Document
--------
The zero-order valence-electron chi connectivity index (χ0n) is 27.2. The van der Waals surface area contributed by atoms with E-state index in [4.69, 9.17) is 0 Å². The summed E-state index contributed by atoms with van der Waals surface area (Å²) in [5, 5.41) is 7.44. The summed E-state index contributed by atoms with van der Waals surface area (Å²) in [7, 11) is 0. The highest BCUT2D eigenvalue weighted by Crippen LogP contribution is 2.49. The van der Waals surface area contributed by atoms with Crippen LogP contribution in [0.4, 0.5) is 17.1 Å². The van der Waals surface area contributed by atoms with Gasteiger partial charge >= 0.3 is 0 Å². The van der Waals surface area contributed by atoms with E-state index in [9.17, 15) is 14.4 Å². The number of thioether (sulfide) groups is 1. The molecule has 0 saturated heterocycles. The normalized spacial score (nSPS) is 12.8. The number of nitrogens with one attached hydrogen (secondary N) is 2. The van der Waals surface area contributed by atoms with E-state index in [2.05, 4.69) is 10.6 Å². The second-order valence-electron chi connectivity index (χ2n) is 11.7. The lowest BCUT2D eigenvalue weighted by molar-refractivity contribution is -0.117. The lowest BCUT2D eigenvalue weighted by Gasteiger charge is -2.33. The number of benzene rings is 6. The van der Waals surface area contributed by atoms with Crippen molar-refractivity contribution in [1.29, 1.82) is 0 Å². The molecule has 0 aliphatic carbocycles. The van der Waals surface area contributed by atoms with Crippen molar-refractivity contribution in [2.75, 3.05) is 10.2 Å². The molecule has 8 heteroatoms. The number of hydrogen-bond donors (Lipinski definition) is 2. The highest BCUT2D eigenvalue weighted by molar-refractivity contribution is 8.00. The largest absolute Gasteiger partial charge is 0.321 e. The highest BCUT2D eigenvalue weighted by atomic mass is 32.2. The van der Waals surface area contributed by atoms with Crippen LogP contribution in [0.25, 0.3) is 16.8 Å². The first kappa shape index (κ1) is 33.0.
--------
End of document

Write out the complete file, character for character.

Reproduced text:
The zero-order valence-electron chi connectivity index (χ0n) is 27.2. The van der Waals surface area contributed by atoms with E-state index in [4.69, 9.17) is 0 Å². The summed E-state index contributed by atoms with van der Waals surface area (Å²) in [5, 5.41) is 7.44. The summed E-state index contributed by atoms with van der Waals surface area (Å²) in [7, 11) is 0. The highest BCUT2D eigenvalue weighted by Crippen LogP contribution is 2.49. The van der Waals surface area contributed by atoms with Crippen LogP contribution in [0.4, 0.5) is 17.1 Å². The van der Waals surface area contributed by atoms with Gasteiger partial charge >= 0.3 is 0 Å². The van der Waals surface area contributed by atoms with E-state index in [9.17, 15) is 14.4 Å². The number of thioether (sulfide) groups is 1. The molecule has 0 saturated heterocycles. The normalized spacial score (nSPS) is 12.8. The number of nitrogens with one attached hydrogen (secondary N) is 2. The van der Waals surface area contributed by atoms with E-state index in [2.05, 4.69) is 10.6 Å². The second-order valence-electron chi connectivity index (χ2n) is 11.7. The lowest BCUT2D eigenvalue weighted by molar-refractivity contribution is -0.117. The lowest BCUT2D eigenvalue weighted by Gasteiger charge is -2.33. The number of benzene rings is 6. The van der Waals surface area contributed by atoms with Crippen molar-refractivity contribution in [1.29, 1.82) is 0 Å². The molecule has 0 aliphatic carbocycles. The van der Waals surface area contributed by atoms with Crippen molar-refractivity contribution in [2.75, 3.05) is 10.2 Å². The molecule has 8 heteroatoms. The number of hydrogen-bond donors (Lipinski definition) is 2. The highest BCUT2D eigenvalue weighted by molar-refractivity contribution is 8.00. The largest absolute Gasteiger partial charge is 0.321 e. The highest BCUT2D eigenvalue weighted by atomic mass is 32.2. The van der Waals surface area contributed by atoms with Crippen LogP contribution in [0.25, 0.3) is 16.8 Å². The first kappa shape index (κ1) is 33.0.